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Date:         Mon, 20 Mar 2006 14:18:31 -0500
Reply-To:     Peter Flom <Flom@NDRI.ORG>
Sender:       "SAS(r) Discussion" <SAS-L@LISTSERV.UGA.EDU>
From:         Peter Flom <Flom@NDRI.ORG>
Subject:      Master Ian and Master David
Comments: To: David L Cassell <davidlcassell@MSN.COM>
In-Reply-To:  <BAY103-F24302245BD30530B557D9CB0DB0@phx.gbl>
Content-Type: text/plain; charset=US-ASCII

>>> David L Cassell <davidlcassell@MSN.COM> 3/20/2006 1:45:11 pm >>> wrote <<< Master Ian sagely pondered: >Anna, >I know beans about statistics, but I read newspapers and have experience >in education. I would ask: > 1) How do you know the tests measure anything worth while? > 2) How do you know the tests were scored correctly? >Perhaps David can supply the correct procedures to answer these questions, >or perhaps such questions are no longer relevant in the US.

Ian, next you need to hold a light saber and ask the questions with the words inverted. "Worthwhile the questions are?" :-) :-)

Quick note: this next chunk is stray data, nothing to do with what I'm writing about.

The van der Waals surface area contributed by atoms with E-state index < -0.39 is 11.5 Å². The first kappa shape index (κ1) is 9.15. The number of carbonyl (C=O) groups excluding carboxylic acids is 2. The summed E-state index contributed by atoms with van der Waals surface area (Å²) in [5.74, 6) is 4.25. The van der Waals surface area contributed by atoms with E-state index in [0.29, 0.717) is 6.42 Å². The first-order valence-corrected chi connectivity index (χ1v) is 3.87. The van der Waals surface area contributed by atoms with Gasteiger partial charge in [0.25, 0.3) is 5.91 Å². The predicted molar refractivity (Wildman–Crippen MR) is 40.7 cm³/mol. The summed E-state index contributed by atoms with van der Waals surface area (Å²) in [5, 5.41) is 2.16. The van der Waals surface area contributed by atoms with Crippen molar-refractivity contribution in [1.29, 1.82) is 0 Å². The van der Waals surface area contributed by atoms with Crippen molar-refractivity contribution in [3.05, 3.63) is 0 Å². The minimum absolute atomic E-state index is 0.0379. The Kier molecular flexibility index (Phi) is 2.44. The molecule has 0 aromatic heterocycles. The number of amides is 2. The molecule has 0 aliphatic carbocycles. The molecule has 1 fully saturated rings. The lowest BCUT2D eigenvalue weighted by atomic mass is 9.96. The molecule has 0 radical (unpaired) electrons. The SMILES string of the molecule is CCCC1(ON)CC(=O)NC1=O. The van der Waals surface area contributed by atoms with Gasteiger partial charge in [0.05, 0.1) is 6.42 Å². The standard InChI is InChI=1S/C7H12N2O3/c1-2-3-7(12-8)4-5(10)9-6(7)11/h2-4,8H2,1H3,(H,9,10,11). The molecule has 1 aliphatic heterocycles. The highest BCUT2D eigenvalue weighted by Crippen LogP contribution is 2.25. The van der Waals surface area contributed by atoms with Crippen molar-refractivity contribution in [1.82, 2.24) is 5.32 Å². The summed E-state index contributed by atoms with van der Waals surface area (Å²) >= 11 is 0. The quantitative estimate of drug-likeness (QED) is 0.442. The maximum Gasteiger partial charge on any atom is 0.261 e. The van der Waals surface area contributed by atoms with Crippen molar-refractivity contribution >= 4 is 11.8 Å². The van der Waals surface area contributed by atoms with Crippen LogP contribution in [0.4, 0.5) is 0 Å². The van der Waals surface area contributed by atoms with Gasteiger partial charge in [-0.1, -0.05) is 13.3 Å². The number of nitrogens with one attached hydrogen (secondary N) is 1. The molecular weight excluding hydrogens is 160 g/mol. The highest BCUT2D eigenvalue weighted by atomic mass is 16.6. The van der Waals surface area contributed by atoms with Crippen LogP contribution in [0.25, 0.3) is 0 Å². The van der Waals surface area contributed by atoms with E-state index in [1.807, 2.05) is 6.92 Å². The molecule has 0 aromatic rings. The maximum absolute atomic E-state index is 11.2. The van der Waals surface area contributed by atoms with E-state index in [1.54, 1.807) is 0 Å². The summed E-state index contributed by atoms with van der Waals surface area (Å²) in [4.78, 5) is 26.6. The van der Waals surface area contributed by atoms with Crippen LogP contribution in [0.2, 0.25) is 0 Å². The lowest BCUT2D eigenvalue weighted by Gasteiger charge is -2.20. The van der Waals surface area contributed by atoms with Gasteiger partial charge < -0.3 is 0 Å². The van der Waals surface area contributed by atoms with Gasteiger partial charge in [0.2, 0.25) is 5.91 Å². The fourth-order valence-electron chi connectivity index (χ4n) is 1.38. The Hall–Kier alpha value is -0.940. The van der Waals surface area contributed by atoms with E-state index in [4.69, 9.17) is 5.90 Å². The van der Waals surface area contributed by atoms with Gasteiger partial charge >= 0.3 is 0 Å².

Unfortunately perspicacious of you. As I pointed out, the meaning of the scores depends on lots of things which have little to do with the intent of the scoring. But there's a general assumption that tests actually test the intended goal. Anna may spend the next 40 years fighting that battle. It's a major issue in a lot of sociological literature. And questionnaire design is a fundamentally important part of survey sampling, just because it is so easy to mess up and not get the results you are after.

As for whether the tests were scored properly, typically we punt on that. >>>

Bertrand Russell famously remarked that "mathematics is the only subject in which we never know what we are talking about, nor whether what we are saying is true".

Of course, he probably didn't read much educational research..... nor sociology.....nor psychology......

oh well, we're social scientists, we can explain anything :-)

Peter

Peter L. Flom, PhD Assistant Director, Statistics and Data Analysis Core Center for Drug Use and HIV Research National Development and Research Institutes 71 W. 23rd St http://cduhr.ndri.org www.peterflom.com New York, NY 10010 (212) 845-4485 (voice) (917) 438-0894 (fax)


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